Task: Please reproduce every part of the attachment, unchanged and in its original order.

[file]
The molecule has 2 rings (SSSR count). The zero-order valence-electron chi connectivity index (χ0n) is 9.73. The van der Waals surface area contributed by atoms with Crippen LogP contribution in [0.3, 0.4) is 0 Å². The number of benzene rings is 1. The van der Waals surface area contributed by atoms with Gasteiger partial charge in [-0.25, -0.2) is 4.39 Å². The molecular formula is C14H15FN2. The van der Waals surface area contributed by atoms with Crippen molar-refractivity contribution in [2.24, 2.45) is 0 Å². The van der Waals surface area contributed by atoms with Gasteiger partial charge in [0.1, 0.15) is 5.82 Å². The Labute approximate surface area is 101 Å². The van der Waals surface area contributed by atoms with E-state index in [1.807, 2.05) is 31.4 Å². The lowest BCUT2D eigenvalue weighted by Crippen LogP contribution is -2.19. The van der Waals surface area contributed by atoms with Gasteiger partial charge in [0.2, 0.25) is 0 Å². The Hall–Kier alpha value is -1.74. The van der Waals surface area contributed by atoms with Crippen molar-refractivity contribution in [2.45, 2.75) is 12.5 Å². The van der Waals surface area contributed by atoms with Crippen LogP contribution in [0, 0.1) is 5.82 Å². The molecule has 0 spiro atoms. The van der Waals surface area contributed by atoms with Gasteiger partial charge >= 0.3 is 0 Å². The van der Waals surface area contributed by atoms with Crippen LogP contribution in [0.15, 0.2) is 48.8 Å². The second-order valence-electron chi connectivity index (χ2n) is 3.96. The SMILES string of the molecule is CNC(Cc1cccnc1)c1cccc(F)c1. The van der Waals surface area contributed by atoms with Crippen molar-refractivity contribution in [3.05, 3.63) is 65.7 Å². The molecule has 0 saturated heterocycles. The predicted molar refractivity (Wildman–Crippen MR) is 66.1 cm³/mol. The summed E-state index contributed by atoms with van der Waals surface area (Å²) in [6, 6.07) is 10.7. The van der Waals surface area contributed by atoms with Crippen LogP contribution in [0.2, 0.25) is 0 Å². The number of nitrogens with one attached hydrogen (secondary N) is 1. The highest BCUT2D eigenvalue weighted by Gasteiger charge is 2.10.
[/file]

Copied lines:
The molecule has 2 rings (SSSR count). The zero-order valence-electron chi connectivity index (χ0n) is 9.73. The van der Waals surface area contributed by atoms with Crippen LogP contribution in [0.3, 0.4) is 0 Å². The number of benzene rings is 1. The van der Waals surface area contributed by atoms with Gasteiger partial charge in [-0.25, -0.2) is 4.39 Å². The molecular formula is C14H15FN2. The van der Waals surface area contributed by atoms with Crippen molar-refractivity contribution in [2.24, 2.45) is 0 Å². The van der Waals surface area contributed by atoms with Gasteiger partial charge in [0.1, 0.15) is 5.82 Å². The Labute approximate surface area is 101 Å². The van der Waals surface area contributed by atoms with E-state index in [1.807, 2.05) is 31.4 Å². The lowest BCUT2D eigenvalue weighted by Crippen LogP contribution is -2.19. The van der Waals surface area contributed by atoms with Gasteiger partial charge in [0.2, 0.25) is 0 Å². The Hall–Kier alpha value is -1.74. The van der Waals surface area contributed by atoms with Crippen molar-refractivity contribution in [2.45, 2.75) is 12.5 Å². The van der Waals surface area contributed by atoms with Crippen LogP contribution in [0, 0.1) is 5.82 Å². The molecule has 0 spiro atoms. The van der Waals surface area contributed by atoms with Gasteiger partial charge >= 0.3 is 0 Å². The van der Waals surface area contributed by atoms with Crippen LogP contribution in [0.15, 0.2) is 48.8 Å². The second-order valence-electron chi connectivity index (χ2n) is 3.96. The SMILES string of the molecule is CNC(Cc1cccnc1)c1cccc(F)c1. The van der Waals surface area contributed by atoms with Crippen molar-refractivity contribution in [3.05, 3.63) is 65.7 Å². The molecule has 0 saturated heterocycles. The predicted molar refractivity (Wildman–Crippen MR) is 66.1 cm³/mol. The summed E-state index contributed by atoms with van der Waals surface area (Å²) in [6, 6.07) is 10.7. The van der Waals surface area contributed by atoms with Crippen LogP contribution in [0.2, 0.25) is 0 Å². The number of nitrogens with one attached hydrogen (secondary N) is 1. The highest BCUT2D eigenvalue weighted by Gasteiger charge is 2.10.